Australia’s fate in Group A was sealed on Saturday night as they lost 1-0 to South Korea who topped the group. This means the host nation qualify through the group as runners up while Oman’s win over Kuwait saw them finish in third spot.
By beating Australia in Brisbane, South Korea finished first and secured a quarter-final clash against the second placed Group B side Uzbekistan. They progressed through the group by showing their adaptability although they weren’t spectacular.
Playing a 4-2-3-1 in all three games, coach Uli Stielike made a number of changes to his side throughout the group stage. Key to the side was the central midfield duo of Ki Sung-Yeung and Park Joo-Ho who both look to receive possession from the centre backs. Because both midfielders drop deep, this allows South Korea’s fullbacks to push high up the pitch and for their wingers to come inside, as the below image demonstrates.
Coupled with their occasional slow ball movement, they struggled to create a wave of chances in their opening two games against Oman and Kuwait despite controlling the game for long spells.
Against Australia, South Korea came up against a side who was able to dominate the ball against them and in turn they sat deeper in a 4-4-2 or 4-4-1-1 defensive block and looked to soak up pressure. Their three 1-0 results points towards a solid and tough to beat approach – when they are able to dominate possession they do so in a controlled fashion, different to Australia’s high tempo style, but they can also shut up shop and frustrate their opponent if they are out of possession for large spells.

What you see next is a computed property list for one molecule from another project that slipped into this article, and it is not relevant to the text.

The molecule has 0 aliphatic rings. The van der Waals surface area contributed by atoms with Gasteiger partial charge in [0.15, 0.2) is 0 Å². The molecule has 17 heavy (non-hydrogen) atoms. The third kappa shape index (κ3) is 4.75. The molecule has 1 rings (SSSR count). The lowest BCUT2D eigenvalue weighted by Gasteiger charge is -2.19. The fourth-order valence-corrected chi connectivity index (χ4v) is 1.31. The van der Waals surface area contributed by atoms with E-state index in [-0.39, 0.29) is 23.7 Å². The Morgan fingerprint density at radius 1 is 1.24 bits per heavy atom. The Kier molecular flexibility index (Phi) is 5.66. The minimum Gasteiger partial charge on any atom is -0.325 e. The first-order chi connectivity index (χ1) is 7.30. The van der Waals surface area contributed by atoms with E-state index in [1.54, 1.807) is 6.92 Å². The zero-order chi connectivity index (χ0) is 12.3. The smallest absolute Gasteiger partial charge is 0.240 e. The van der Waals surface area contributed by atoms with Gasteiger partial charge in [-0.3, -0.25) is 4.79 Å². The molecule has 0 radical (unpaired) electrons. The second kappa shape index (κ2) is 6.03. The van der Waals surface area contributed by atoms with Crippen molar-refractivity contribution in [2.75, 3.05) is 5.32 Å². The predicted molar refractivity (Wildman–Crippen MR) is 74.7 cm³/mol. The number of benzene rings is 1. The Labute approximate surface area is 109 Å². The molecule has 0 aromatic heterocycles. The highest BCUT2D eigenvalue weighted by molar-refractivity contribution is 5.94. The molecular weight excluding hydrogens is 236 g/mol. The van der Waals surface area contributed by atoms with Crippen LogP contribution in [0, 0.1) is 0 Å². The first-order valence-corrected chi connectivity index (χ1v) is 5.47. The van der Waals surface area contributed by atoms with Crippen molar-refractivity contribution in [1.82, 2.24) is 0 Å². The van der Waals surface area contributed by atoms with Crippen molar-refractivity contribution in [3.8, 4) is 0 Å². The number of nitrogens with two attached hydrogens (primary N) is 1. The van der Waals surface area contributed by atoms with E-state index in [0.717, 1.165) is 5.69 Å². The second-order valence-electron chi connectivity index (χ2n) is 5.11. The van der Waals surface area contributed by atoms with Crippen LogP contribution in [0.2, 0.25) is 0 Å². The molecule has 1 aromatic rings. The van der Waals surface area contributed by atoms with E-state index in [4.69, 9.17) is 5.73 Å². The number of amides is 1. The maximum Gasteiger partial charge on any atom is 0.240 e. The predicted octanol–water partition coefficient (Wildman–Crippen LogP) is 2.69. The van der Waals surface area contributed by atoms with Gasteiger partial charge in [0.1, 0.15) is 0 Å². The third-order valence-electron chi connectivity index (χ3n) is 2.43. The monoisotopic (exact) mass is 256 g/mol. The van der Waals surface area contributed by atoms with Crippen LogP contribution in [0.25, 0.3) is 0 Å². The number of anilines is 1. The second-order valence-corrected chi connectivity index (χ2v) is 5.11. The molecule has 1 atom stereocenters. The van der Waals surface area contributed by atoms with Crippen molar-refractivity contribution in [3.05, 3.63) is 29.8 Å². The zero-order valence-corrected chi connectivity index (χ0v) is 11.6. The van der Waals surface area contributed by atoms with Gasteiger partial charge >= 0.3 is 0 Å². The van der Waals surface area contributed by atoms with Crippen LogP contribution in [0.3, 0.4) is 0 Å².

In contrast to South Korea, Australia’s high tempo and attacking style makes them more of an exciting side to watch. Ange Postecoglou continued with the 4-3-3 formation he used post-World Cup which allows for more variety, rotation and unpredictability. When in possession, Australia’s three main attacking patterns of play were visible:
- If one of the central midfielders dropped into a deep wide area, the nearest fullback would push forward and the winger would move inside.
- If the winger moved inside, often the nearest central midfielder – either James Troisi, Matt McKay or Massimo Luongo – would rotate with them and would take up a wider position.
- If the winger pulled out towards the flanks, a central midfielder would look to burst in behind.
Australia’s fluid style is very difficult for the opposition to defend against. The movement is often ‘off the cuff’ and designed to create spaces in between the lines, and given the complexities of defending against Australia’s movements, it was little surprise that Oman and Kuwait struggled to contain their opponents.
Australia’s newfound routes to goal show promise. Going into the tournament they were rightly accused of being reliant on Tim Cahill, but Australia’s eight different goal scorers in the group stages show that the players are now more accustomed to the system of play and are able to anticipate when the penetrating passes will be played in order to get into goal scoring positions. And while they lost to South Korea to finish second, it was a game in which the Socceroos dominated but, for a host of reasons, were unable to convert that dominance into the result required.
The other two teams in the group – Oman and Kuwait – were never truly going to challenge the big guns. The gulf in class was simply too great and it was expected of both sides to sit back and soak up pressure, attempting to nick a goal and a result on the counter.